The heavyweight Bank Nifty index has been languishing since the last two years, inching up merely 3 percent. But, among its constituents, stock prices of large banks and small public sector lenders have shown contrasting performance. To gauge if the outperformance of smaller PSBs versus large banks (PSBs and PVBs - private banks) can sustain, we looked at measures such as returns, operating performance, credit cycle, NPA movement, and provisioning trajectory.
In conclusion, we expect to see derating in smaller PSBs as the surge in other income, the primary driver of superior RoE (return on equity) in FY23 could be transient, while larger banks with better ALM (asset and liability management) positions and underwriting capabilities would outperform.
A peek into the business performance: One, business market shares (deposits + advances) of smaller PSBs declined in FY23 relative to both SBI and larger PVBs, but recovery of written-off loans drove up return ratios of PSBs. Two, large private banks sustained gains in business share (advances & deposits), credit cycle, and better underwriting track record in FY23. RoEs of PSBs rose significantly in FY23 (12 percentage points (pp) and 16.5pp for SBI & BoB, respectively) compared to those of PVBs (ICICI Bank up 4.7pp, HDFC Bank 0.08pp, Axis Bank -0.97pp and Kotak Mahindra Bank 1.38pp).
Markets seem to have reacted differently: Shares of smaller PSBs nearly doubled and valuations surged by 50-60 percent, especially in the last 8-12 months. Amongst all PSBs, Bank of Baroda’s valuations benefitted the most from declining NPAs (correlation coefficient: -0.91). For instance, its business market share/total PSU share fell from 12.52 in FY20 to 10.26 in FY23, but P/B (price-to-book) more than doubled from 0.5x in December 2021 to peak level of 1.1 in December 2022.
Conversely, valuations of PVBs moderated during this period, even though PVBs (increased 0.6pp) scored over PSBs (average of 0.40pp) on NIMs, reflecting relatively better credit cycle. Major banks (SBI, HDFC Bank, ICICI Bank, Kotak Mahindra Bank, and Axis Bank) saw de-rating during this period, in contrast to the re-rating seen in smaller PSU banks (PSBs). For instance, largecap like State Bank of India (SBI) underperformed and remained stagnant since October 2021; its P/B de-rated from a peak of 1.8x in November 2021 (trailing) to 1.5x currently. Likewise, large private banks too saw muted valuations.
Will the dichotomy sustain? We gather, the valuation differential for smaller PSBs does not appear to be guided by fundamentals of business cycle and market power hypothesis. Rather, the rerating of smaller PSBs appears to be guided by RoE gains. The recovery from written-off loans classified under advance under collection account (AUCA; attributed to the past NPA cycle) was substantial for smaller PSBs in FY23 at 100-200 percent YoY, which contributed disproportionately to its net profits and hence, these banks delivered superior RoEs, notwithstanding their modest NIMs and pre-provisioning profits.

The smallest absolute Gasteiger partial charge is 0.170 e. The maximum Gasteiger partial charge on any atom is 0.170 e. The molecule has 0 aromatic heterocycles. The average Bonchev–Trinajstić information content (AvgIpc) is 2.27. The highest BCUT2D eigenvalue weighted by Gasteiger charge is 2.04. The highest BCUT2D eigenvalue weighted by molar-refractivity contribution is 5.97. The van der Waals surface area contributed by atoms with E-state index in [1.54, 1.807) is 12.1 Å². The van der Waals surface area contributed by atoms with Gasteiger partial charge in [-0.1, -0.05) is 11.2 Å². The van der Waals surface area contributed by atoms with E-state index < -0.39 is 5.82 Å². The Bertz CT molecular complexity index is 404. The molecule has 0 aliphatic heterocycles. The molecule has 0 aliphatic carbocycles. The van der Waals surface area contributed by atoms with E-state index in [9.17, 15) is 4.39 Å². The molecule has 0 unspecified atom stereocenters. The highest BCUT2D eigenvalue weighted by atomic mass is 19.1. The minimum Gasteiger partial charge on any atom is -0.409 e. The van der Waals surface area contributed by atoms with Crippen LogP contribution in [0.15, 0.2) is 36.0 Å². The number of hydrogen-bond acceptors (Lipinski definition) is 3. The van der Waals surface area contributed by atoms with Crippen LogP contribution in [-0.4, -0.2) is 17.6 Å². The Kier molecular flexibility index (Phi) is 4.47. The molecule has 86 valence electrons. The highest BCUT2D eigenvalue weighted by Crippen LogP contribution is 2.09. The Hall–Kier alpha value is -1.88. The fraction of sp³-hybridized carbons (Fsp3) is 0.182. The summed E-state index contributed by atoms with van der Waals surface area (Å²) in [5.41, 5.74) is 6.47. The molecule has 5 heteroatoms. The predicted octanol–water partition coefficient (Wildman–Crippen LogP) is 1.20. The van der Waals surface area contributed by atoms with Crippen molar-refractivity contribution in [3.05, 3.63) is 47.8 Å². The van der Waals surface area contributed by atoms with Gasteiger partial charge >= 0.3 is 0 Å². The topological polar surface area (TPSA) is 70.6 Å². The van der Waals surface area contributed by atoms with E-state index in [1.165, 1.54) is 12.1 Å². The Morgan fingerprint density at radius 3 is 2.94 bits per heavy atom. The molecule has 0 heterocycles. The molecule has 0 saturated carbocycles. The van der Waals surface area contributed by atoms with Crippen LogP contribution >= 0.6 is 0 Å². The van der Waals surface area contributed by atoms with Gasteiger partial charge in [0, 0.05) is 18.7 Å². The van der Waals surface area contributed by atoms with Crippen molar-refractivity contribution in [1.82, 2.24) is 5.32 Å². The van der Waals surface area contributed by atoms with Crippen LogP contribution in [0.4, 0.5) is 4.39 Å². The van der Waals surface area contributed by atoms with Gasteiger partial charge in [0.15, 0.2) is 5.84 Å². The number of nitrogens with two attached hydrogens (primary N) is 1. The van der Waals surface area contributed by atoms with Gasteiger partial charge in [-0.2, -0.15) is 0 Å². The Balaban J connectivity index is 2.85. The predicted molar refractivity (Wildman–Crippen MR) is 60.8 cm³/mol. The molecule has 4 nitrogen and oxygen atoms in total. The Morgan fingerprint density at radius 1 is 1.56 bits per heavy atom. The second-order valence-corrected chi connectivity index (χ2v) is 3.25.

Given that these are legacy factors, they are expected to decline going forward. Small PSBs have risen to peak levels recently but the recent sell offs in small PSU banks appear to be blunting the re-rating momentum in the space in last 8-12 months.
Smaller PSBs at peak valuations: Based on our study, we gather, holding pattern of PSBs (dominated by concentrated bets by certain FIIs) and fundamental factors such as recovery of written-off loans have caused return ratios and valuations of smaller PSBs to shore up. Further, a quarterly series of stock ownership, NPA ratios, yields on advanced, and cost of deposits indicate low contemporaneous correlation between valuations and spreads variables (yields, cost of deposits). There exists an inverse correlation between GNPA (gross non-performing assets) ratios and valuations, especially for Indian Bank (-0.82) and BoB (-0.91); SBI is at -0.54, but for other PSBs, it is less consistent.
Changes in shareholding patterns appear to have influenced the valuations of smaller PSBs. We envisage valuations of smaller PSBs could derate from the current level, as surge in other income, the primary driver of superior RoE for smaller PSBs could be transient, given that it comes from recovery of written-off bad loans. For SBI, it peaked out in FY21 and was down 25 percent in FY23 at Rs 7,692 crore.
Larger banks may outperform: Evolving cyclical factors like sustained tightness in global rates, FII outflows, rising yield curve translating in trading losses, continued pressure on NIMs, and bottoming out of the NPA cycle would determine the performance of lenders, including banks and NBFCs. In this context, we believe larger banks with better ALM positions and underwriting capabilities will outperform. Overall, we maintain our underweight position for the BFSI sector.
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